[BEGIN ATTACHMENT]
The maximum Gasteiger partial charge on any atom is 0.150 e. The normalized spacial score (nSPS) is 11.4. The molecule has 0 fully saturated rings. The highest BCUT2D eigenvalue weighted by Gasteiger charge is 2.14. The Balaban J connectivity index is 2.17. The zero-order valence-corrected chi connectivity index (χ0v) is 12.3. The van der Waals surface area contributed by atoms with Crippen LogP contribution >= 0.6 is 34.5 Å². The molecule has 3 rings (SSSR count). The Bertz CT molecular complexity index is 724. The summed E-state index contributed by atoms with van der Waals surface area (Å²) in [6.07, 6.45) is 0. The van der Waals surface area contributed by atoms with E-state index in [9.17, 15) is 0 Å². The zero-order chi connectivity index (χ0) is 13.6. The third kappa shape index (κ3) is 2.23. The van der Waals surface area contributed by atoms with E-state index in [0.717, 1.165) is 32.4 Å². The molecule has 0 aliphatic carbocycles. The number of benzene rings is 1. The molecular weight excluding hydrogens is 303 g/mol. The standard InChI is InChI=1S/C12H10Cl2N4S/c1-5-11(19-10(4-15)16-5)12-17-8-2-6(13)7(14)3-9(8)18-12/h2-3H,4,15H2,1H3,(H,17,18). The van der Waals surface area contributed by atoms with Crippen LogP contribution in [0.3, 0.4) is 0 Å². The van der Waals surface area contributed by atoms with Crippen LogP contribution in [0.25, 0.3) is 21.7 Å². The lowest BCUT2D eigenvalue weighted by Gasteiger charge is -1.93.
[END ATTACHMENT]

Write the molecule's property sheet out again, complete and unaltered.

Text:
The maximum Gasteiger partial charge on any atom is 0.150 e. The normalized spacial score (nSPS) is 11.4. The molecule has 0 fully saturated rings. The highest BCUT2D eigenvalue weighted by Gasteiger charge is 2.14. The Balaban J connectivity index is 2.17. The zero-order valence-corrected chi connectivity index (χ0v) is 12.3. The van der Waals surface area contributed by atoms with Crippen LogP contribution >= 0.6 is 34.5 Å². The molecule has 3 rings (SSSR count). The Bertz CT molecular complexity index is 724. The summed E-state index contributed by atoms with van der Waals surface area (Å²) in [6.07, 6.45) is 0. The van der Waals surface area contributed by atoms with E-state index in [9.17, 15) is 0 Å². The zero-order chi connectivity index (χ0) is 13.6. The third kappa shape index (κ3) is 2.23. The van der Waals surface area contributed by atoms with E-state index in [0.717, 1.165) is 32.4 Å². The molecule has 0 aliphatic carbocycles. The number of benzene rings is 1. The molecular weight excluding hydrogens is 303 g/mol. The standard InChI is InChI=1S/C12H10Cl2N4S/c1-5-11(19-10(4-15)16-5)12-17-8-2-6(13)7(14)3-9(8)18-12/h2-3H,4,15H2,1H3,(H,17,18). The van der Waals surface area contributed by atoms with Crippen LogP contribution in [0.3, 0.4) is 0 Å². The van der Waals surface area contributed by atoms with Crippen LogP contribution in [0.25, 0.3) is 21.7 Å². The lowest BCUT2D eigenvalue weighted by Gasteiger charge is -1.93.